Seven-time major winner and World Golf Hall of Famer Karrie Webb expressed concern about how the controversial new LIV Golf tour, which kicked off its first event on Thursday in London, will impact women’s golf.
“In the women’s game, it’s really hard because obviously you want as many women to have the opportunity to play the game,” Webb said Wednesday on Golf Channel’s “Golf Today” ahead of her appearance this week in the ShopRite LPGA Classic. “But as women I feel like we should be standing with all women. And the treatment of women in Saudi Arabia, we shouldn’t be supporting that.”
The LIV Golf Invitational Series, a new eight-event series of 54-hole golf tournaments (“LIV” also is the Roman numeral for “54”) featuring 48 players – all men – playing in two-person teams and competing for whopping $25-million purses, is funded by the Saudi Arabia Public Investment Fund (PIF), which is controlled by Saudi crown prince Mohammed bin Salman. According to multiple human rights organizations and intelligence services, bin Salman approved the killing of Washington Post columnist Jamal Khashoggi in 2018.
Webb hopes her fellow LPGA players will take a cue from its tour’s founders, who pushed back against discrimination from the beginning. In 1967, when a Black tour member was denied lodging with the rest of the tour, the players responded: “We all stay or we all go.” Today, the term “Act like a Founder” is a guiding principle in the tour’s culture, invoking the spirit of “we all stay or we all go” as the LPGA continues to combat racism, sexism, discrimination and bias.
“Meg Mallon [18-time LPGA winner] said it the best at the beginning of the year,” added Webb. “When our founders started this tour, they refused to play at clubs that didn’t allow Black players or Hispanic players, and they needed to play every opportunity they could and they still refused to do that. So, I feel like when we say, ‘Act like a founder,’ we really need to take a page from that book.”
Aussie Greg Norman is serving as LIV Golf’s CEO, and Webb took to social media last month to express her disappointment in her childhood idol after Norman seemingly dismissed Saudi Arabia’s human-rights atrocities as “mistakes” during a press conference last month.
“The little girl in me just died well and truly!!” wrote Webb in a Tweet the same day Norman’s comments were published. “Has anyone’s childhood hero disappointed them as much as I am now??”
When asked Wednesday if her stance had changed, Webb replied: “No, she’s still well and truly dead.”
The little girl in me just died well and truly!! Has anyones childhood hero disappointed them as much as I am now?? 😢😭 https://t.co/p17klqYdCp
— Karrie Webb AO (@Karrie_Webb) May 12, 2022
However, she did concede the mind-blowing numbers LIV Golf is doling out could be hard to pass up, particularly for younger players. For comparison, players at this week’s LIV Golf event at Centurion Club – where there is no cut and signing fees are reportedly as much as $200 million – will take home a minimum of six figures, with the winner earning $4 million while the last-place player in the field will receive $120,000. For the women competing in New Jersey, where 144 players will compete for $1.75 in prize money, the winner will receive $262,500 while last place (70th) pays $3,567, and approximately half the field walks away with zero.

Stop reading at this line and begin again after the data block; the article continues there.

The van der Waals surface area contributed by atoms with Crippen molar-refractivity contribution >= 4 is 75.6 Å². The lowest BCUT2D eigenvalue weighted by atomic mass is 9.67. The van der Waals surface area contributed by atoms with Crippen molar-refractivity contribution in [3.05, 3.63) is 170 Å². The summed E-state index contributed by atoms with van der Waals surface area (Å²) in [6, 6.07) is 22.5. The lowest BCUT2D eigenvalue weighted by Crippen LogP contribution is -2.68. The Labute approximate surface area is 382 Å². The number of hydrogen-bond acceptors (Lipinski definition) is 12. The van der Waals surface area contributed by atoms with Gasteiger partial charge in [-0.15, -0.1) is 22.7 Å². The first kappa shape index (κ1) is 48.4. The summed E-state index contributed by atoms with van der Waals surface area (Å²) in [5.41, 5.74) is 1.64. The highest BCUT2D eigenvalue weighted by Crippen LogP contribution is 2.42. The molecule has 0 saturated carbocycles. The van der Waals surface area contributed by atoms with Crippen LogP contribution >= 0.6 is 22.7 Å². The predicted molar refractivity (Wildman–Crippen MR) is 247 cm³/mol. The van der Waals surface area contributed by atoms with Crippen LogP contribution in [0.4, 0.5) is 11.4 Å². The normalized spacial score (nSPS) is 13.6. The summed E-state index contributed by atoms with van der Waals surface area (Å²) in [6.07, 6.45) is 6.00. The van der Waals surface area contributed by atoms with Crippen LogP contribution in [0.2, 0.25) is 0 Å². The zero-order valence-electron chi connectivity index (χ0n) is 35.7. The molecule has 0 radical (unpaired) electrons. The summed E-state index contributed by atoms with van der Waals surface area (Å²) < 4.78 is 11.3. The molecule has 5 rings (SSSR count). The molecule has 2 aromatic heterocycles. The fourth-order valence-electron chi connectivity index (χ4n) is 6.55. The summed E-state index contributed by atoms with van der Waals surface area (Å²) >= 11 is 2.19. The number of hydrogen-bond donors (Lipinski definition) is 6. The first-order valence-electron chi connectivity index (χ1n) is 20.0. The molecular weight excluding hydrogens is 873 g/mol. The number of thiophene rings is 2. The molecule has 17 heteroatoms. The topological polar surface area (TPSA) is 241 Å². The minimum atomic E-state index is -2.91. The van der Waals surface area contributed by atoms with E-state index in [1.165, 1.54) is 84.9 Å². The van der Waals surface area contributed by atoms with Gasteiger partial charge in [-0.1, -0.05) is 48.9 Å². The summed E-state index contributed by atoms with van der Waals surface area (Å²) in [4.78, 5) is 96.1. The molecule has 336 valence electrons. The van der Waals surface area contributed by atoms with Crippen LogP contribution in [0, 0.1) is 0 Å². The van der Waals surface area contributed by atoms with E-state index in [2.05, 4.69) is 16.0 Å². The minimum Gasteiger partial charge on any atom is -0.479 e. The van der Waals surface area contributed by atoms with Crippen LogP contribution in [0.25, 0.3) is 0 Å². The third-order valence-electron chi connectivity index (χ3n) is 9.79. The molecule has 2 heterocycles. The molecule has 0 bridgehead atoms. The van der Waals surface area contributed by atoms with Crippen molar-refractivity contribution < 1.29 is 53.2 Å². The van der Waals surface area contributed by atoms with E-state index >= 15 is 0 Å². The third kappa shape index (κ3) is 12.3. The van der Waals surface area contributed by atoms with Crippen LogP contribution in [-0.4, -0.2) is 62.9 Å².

“I feel for younger players that … feel the need to go there,” added Webb, who won 41 LPGA titles in her career and whose career earnings total $20,276,503 since 1995. “I understand that. I think if I was a younger player with no money in my pocket, I’d probably be going, but from my standpoint, and the age that I’m at, you know, I feel like as women we need to stand together.”
As for where LIV Golf stands with the women’s game, Norman also said last month that the organization approached both the LPGA and Ladies European Tour (LET) with “a substantial investment” and were rejected by both. However, the LPGA denied the claim, telling Golf Channel in a statement, “The LPGA Tour has not received an offer from LIV Golf.”
The LET, however, already has ties to Saudi Arabia, having contested the Aramco Ladies Saudi International since 2020. The LET also showcases the Aramco Team Series, a group of international events backed by the Saudi PIF. Several LPGA regulars, including the world No. 2 Nelly Korda and her sister Jessica Korda, have competed in Team Series events.
As far as women within the LIV Golf organization, two women were announced as part of its broadcast team: Singapore native Su-Ann Heng, a former No. 1-ranked player in Singapore and six-time member of the Singapore Ladies National Team, will serve as an on-course commentator along with Troy Mullins, a former World Long Drive competitor and TV personality from Los Angeles.
However, LIV Golf ruffled a few feathers last week at the U.S. Women’s Open when it announced the field for its London event on the eve of the women’s major championship. Two-time LPGA winner Marina Alex tweeted, ”Yay for the LIV announcement the day before the biggest week in women’s golf history. LOVE THAT FOR US.”
Of note, on Thursday the PGA Tour announced the indefinite suspension of any current and future players in the LIV Golf Invitational Series.